Santini, N.S., Reef, R., Lockington, D.A. and Lovelock, C.E., 2015. The use of fresh and saline water sources by the mangrove Avicennia marina. Hydrobiologia, 745(1), 59-68.
Saravanan, R., Jegankumar., Selvaraj, A., Jennifer, J.J. and Parthasarathy, K.S.S., 2019. Utility of Landsat Data for Assessing Mangrove Degradation in Muthupet Lagoon, South India. Elsevier. 20, 471-484.
Tanre, D., Holben, B.N. and Kaufman, Y.J., 1992. Atmospheric correction algorithm for NOAA-AVHRR products: theory and application. IEEE Transactions on Geoscience and Remote Sensing, 30(2), 231-248.
Thomas, W., 1997. A three-dimensional model for calculating reflection functions of inhomogeneous and orographically structured natural landscapes. Remote sensing of environment, 59(1), 44-63.
Tsai, F. and Chen, W.W., 2008. Striping noise detection and correction of remote sensing images. IEEE Transactions on Geoscience and remote sensing, 46(12), 4122-4131.
USGS, 2020. Earth Explorer. [online] available at: https://earthexplorer.usgs.gov/ (accessed 17/10/20).
World Bank., 2010. [Online] Bangladesh poverty map 2010-technical report. Dhaka: World Bank, Bangladesh Bureau of Statistics, and World Food Programme; 2014a. Available at: http://www-wds.worldbank.org/external/default/WDSContentServer/WDSP/IB/2014/11/11/000442464_20141111221335/Rendered/PDF/904870v20Bangl0LIC000Sept004020140.pdf (accessed 2/12/20).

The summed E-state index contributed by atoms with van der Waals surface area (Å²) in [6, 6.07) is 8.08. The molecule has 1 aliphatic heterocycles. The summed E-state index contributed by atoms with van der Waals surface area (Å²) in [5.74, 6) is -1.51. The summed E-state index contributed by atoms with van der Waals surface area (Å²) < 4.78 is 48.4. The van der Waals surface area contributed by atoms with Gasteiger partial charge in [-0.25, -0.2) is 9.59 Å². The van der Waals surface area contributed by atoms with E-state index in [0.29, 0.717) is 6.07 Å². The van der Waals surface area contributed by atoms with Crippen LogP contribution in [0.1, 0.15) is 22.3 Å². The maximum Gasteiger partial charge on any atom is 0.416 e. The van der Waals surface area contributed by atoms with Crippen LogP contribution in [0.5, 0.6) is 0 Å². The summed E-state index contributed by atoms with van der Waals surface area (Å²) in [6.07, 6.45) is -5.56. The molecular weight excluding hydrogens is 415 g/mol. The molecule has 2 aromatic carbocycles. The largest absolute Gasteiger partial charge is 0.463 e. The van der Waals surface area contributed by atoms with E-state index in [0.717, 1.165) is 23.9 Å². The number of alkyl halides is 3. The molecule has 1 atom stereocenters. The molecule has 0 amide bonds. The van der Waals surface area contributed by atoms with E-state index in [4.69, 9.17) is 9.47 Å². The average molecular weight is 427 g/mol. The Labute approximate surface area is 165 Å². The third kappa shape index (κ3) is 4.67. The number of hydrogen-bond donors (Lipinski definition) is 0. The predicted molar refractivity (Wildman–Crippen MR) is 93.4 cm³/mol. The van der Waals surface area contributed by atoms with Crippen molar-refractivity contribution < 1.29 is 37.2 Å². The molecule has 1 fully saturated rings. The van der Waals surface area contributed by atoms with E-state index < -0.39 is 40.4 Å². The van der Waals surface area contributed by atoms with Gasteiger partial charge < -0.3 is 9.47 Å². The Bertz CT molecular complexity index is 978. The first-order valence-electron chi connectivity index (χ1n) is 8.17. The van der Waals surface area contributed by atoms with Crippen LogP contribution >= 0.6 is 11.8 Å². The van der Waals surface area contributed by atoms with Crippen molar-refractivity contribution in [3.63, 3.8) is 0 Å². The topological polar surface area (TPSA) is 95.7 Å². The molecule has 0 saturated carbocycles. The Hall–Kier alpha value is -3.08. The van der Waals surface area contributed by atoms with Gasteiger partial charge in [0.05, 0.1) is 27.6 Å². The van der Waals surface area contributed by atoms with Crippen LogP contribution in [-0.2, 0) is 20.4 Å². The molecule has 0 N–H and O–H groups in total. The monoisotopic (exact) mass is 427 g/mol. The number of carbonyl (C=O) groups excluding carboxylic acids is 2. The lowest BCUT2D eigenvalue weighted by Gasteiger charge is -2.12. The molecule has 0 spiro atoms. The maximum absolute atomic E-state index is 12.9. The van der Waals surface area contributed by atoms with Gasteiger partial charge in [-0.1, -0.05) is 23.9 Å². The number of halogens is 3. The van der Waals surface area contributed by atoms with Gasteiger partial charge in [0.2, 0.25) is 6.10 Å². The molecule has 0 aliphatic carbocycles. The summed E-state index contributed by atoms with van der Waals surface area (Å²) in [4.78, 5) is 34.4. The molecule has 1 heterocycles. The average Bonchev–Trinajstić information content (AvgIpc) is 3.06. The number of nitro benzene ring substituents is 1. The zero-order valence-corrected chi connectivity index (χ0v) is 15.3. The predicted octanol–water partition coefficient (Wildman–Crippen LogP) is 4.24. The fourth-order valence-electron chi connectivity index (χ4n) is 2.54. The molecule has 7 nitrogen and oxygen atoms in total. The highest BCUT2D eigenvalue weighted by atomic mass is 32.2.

Wylie, B.K., Johnson, D.A. Laca, E., Saliendra, N.Z., Gilmanov, T.G., Reed, B.C., Tieszen, L.L. and Worstell. B.B., 2003. Calibration of Remotely Sensed, Coarse Resolution NDVI to CO2 Fluxes in a Sagebrush-Steppe Ecosystem. Remote Sensing of Environment, 85(2), 243–255.
Win Free Satellite Imagery with UP42’s Copernicus Masters Challenge
The field of Earth observation and applications for EO data are expanding rapidly. However, developers and data scientists who possess the next big idea for using EO data often face a major roadblock: limited funds and resources.
Luckily, the 2021 Copernicus Masters Challenges are here to support tech-savvy innovators as they bring their ideas to life. Copernicus Masters is a set of global challenges asking participants to use EO data to improve and preserve daily life. Through the challenges, participants compete for prizes to back their work such as free data and cash winnings.
UP42, a global provider of geospatial data through its platform and marketplace, is offering a Copernicus Masters challenge as one of the program’s partners. The company is calling on researchers, companies, and students to develop an image augmentation algorithm to address common issues hindering EO analytics.